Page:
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Shaming Is Not Discipline
Parenting is hard, and anyone that tells you different either hasn’t been a parent or isn’t telling you the whole story. Phrases like the terrible twos or threes and the ferocious fours really don’t help to instill confidence in parents, either!
Sometimes, even the most grounded and calm parent can find their children’s behaviour challenging. It is hard to know how to respond appropriately to a frustrating behaviour, and how to rein it in in a way that will maintain your child’s connection with you and motivate better behaviour next time.
Traditional ways of managing children's behaviour include smacking, threatening, spoiling, and shaming. Professionals have since debunked all of these methods as ineffective and harmful. You may be thinking, ‘I don’t do that to my kids!’.
And smacking or spoiling are pretty easy to recognise, but most parents who shame are not aware they are doing so or of the impact it can have on their children.
When we shame someone, we punish them by creating feelings of embarrassment and humiliation. Shaming can come in the form of: blaming (‘this is all your fault’); judging (‘you’re acting like a baby right now. Grow up!); disapproving of their actions, choices or accomplishments (‘you didn’t try hard enough!’); comparing them with others (‘no-one else your age sucks their thumb’), or embarrassing or humiliating them with put downs either privately (‘that was stupid! You should know better’) or publicly (making teens stand in public holding signs stating their misdemeanours, or posting images on social media). Children are so invested in parental approval that a pursed lip, a raised eyebrow or a slight turning away could hurt their feelings.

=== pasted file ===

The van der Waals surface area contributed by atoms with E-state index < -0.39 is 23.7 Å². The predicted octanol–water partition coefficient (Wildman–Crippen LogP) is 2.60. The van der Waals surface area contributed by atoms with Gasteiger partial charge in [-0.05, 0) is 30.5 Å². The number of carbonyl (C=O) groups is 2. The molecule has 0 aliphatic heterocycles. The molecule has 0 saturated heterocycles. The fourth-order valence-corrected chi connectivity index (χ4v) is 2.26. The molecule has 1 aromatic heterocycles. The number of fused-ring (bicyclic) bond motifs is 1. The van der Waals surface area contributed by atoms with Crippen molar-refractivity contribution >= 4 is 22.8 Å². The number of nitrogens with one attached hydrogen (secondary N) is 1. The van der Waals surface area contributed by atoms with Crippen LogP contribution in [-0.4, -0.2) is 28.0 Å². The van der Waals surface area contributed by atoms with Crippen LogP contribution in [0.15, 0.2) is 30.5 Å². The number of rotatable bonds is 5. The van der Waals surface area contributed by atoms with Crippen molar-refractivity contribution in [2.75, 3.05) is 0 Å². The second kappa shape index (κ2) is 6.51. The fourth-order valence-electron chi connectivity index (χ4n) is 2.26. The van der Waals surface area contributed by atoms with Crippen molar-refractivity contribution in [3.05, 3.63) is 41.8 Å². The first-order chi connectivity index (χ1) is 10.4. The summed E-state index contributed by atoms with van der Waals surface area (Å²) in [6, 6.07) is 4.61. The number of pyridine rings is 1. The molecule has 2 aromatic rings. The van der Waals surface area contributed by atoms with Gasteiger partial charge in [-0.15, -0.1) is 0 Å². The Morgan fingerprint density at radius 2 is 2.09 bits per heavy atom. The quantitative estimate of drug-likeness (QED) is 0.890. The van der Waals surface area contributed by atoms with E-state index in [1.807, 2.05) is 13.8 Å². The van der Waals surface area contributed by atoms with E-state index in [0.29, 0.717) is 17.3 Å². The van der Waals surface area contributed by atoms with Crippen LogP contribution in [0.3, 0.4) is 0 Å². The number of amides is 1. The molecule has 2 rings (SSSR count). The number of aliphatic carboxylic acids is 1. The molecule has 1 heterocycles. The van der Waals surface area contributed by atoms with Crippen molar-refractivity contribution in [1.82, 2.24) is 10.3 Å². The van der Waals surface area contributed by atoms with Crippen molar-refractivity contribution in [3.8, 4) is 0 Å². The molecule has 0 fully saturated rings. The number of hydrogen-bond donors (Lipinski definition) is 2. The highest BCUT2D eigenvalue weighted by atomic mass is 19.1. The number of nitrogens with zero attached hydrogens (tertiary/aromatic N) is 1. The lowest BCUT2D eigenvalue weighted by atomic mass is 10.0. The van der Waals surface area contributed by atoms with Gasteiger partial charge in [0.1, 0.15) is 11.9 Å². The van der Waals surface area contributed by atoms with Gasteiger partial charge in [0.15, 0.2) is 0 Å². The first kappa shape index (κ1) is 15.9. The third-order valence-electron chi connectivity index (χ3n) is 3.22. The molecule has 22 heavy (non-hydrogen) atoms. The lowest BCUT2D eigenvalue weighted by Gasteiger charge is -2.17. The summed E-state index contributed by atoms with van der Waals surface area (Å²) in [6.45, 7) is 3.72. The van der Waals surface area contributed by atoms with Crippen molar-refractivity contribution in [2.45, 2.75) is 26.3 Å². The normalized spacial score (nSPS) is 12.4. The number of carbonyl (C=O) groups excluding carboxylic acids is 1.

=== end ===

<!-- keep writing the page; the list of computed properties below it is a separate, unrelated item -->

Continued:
Shaming can make a child (or an adult!) feel bad or wrong, guilty and ashamed, and less than worthy for feeling as they do or for not living up to your expectations. And becausechildren can't distinguish between their impulses, actions and themselves, shaming condemns the child, not the behaviour, and makes a child feel bad about him or herself. This leads to poor self-esteem and reduced empathy. Ultimately, it leads them to self-protectively disconnect from those whose love they need the most - you, the parent. This form of pyschological 'splitting' or disconnection may have far reaching consequences into their adult lives.
But you can give feedback and effect behavioural change in children without shaming them. By being self-aware, you can communicate your expectations and build (not damage) the connection with your children. You’ll also help them to become considered and self-aware listeners and communicators, and to form empathy, compassion, and respectful behaviour. Some phrases I often find myself sharing with client parents are:
‘The hand that feeds cannot be the hand that hits.’
‘Lips that praise cannot be lips that criticises.’
The following techniques summarise current best practice, and are based on years of research and studies.
Focus on the behaviour, not the child